You are using an older browser version. Please use a supported version for the best MSN experience.

United Is Sued for Denying Ill Man's Request to Land Aircraft

Bloomberg logo Bloomberg 5/24/2018 Christie Smythe
A passenger aircraft, operated by United Continental Holdings Inc, prepares to land as a ground crew member looks on at London Heathrow airport in London, U.K., on Friday, Oct. 7, 2016.: London Heathrow Airport As Decision On New Runway Expansion Imminent © Bloomberg London Heathrow Airport As Decision On New Runway Expansion Imminent

(Bloomberg) -- A passenger stricken with acute pancreatitis on a United Continental Holdings Inc. flight to Rome sued the airline over the crew’s refusal to land the plane so he could obtain treatment.

Lewis Christman and his wife Roseanne filed a complaint against the airline alleging he suffered such severe pain and nausea during the 2016 flight from Chicago that he was unable to sit up, and lay curled up in the galley floor in a fetal position. Upon landing, Christman was hospitalized, first in Rome and then in the U.S. for months, and later required surgery, according to the complaint filed May 17 in Cook County, Illinois state court.

"When there is an emergency situation with someone who was as sick as Mr. Christman was, United Airlines has an obligation to land the plane, and get him to the emergency room as quickly as possible," said David Axelrod, a lawyer for the plaintiffs.

United Continental Holdings Inc. airplanes sit outside the company's hangar at Newark Liberty International Airport (EWR) in Newark.: United Continental Holdings Inc. Operations After Passenger Forcibly Removed From Flight © Bloomberg United Continental Holdings Inc. Operations After Passenger Forcibly Removed From Flight The allegations are another blow to the Chicago-based airline after a string of public-relations disasters, including the death of a dog stored in an overhead bin and last year’s violent dragging of a passenger off an over-booked flight. The decision whether to divert a flight for a medical emergency isn’t an easy call for airlines, which risk incurring vast costs and complaints from other passengers.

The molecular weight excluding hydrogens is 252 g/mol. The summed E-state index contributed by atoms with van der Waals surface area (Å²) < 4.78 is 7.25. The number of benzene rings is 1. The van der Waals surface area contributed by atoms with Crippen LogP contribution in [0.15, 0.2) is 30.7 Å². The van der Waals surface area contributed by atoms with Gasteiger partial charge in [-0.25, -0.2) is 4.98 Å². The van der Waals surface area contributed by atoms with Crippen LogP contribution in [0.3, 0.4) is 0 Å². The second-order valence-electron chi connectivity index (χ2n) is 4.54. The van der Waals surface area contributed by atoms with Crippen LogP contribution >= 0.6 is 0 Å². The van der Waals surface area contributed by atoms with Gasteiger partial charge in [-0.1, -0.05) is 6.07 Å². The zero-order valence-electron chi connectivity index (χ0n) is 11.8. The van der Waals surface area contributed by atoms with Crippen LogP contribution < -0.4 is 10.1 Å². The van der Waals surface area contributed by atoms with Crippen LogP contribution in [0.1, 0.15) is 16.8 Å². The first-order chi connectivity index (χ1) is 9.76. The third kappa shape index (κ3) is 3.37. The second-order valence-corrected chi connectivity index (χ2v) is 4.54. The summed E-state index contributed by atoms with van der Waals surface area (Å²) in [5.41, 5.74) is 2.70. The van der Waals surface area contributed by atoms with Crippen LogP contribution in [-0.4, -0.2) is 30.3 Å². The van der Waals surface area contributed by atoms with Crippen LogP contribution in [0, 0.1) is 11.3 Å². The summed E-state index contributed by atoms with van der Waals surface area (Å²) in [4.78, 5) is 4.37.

Representatives for United didn’t immediately respond to a request for comment.

Christman claims that the flight crew was ill-prepared for the emergency, initially failing to offer him assistance, couldn’t find pain medication and declined a recommendation from a doctor on board that they divert the flight. The crew also failed to contact a ground-based medical team about Christman’s condition, he says.

A passenger aircraft, operated by United Continental Holdings Inc, prepares to land as a ground crew member looks on at London Heathrow airport in London, U.K., on Friday, Oct. 7, 2016.: London Heathrow Airport As Decision On New Runway Expansion Imminent © Bloomberg London Heathrow Airport As Decision On New Runway Expansion Imminent He says he was given a business class seat, where he spent the remainder of the flight in agony. The Christmans, who are alleging negligence and loss of consortium, are seeking at least $100,000 in damages.

To contact the reporter on this story: Christie Smythe in Brooklyn at csmythe1@bloomberg.net

To contact the editors responsible for this story: David Glovin at dglovin@bloomberg.net, Paul Cox, Joe Schneider

©2018 Bloomberg L.P.

AdChoices
AdChoices
image beaconimage beaconimage beacon